The Perrys' last picture together, Diary of a Mad Housewife (1970), was Eleanor's adaptation of the Sue Kaufmann novel depicting the breakdown of a marriage, and was memorable for the performances of Richard Benjamin and Carrie Snodgress as the doomed couple. The movie both revisited the split-up of Perry's first marriage and signaled the end of her second. "Now, I would write the ending differently," she said three years after her separation from Frank, who had initiated divorce proceedings while the film was in production. "I would carry it one step further. I'd show Tina liberating herself, but not through a man. She'd get a job, or go back to school or whatever."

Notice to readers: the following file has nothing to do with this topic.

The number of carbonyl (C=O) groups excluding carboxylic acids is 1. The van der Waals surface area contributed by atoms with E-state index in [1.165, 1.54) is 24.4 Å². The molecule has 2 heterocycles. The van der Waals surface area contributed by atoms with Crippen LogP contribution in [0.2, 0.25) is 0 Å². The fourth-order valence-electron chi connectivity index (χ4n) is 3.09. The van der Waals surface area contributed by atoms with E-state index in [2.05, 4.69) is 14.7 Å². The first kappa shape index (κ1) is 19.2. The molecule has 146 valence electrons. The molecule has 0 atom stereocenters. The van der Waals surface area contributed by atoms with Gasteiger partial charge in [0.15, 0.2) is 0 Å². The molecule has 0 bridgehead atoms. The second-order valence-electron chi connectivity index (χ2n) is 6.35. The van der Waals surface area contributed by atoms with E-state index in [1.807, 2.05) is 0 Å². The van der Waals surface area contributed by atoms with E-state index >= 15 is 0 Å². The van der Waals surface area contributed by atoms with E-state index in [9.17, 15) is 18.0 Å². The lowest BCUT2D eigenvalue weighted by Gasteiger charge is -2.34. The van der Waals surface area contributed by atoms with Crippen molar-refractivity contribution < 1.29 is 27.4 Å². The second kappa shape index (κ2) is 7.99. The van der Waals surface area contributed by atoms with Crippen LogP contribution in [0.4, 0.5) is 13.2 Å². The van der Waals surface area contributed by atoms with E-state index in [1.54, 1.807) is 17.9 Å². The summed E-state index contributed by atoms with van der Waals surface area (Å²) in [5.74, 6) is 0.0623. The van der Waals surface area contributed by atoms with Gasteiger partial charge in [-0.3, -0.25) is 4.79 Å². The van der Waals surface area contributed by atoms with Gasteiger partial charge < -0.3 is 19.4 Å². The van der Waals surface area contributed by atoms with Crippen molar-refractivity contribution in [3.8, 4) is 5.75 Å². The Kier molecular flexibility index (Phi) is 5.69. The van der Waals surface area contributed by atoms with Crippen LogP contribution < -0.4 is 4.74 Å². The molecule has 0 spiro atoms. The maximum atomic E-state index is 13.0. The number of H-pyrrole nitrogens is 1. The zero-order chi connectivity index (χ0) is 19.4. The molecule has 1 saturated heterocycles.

Following the breakup of her marriage, Perry wrote the screenplays for two thrillers, The Lady in the Car with Glasses and a Gun (1970) and The Deadly Trap (1972). During this time, she joined a consciousness-raising group led by Susan Brownmiller and began to speak out against the shabby treatment of women by the movie industry. On a discussion panel at the 1971 New York Film Festival, she said she was "tired of seeing women portrayed as prostitutes or merely love objects" and "that women can be prolific in the field of literature because it is a monastic effort, but the collaborative nature of film-making allows for exclusion of women as undesirable members of the team, or relegation to assignment dealing only with female subjects." At the 1972 Cannes Film Festival, she led a group of women protesting the Federico Fellini movie Roma, and also in 1972, she scripted The Man Who Loved Cat Dancing, the "first feminist Western," as she called it, based on the novel by Marilyn Durham . She then signed to co-produce the film with Martin Poll, who had arranged a deal with MGM for filming and had promised her equal control and input on the project.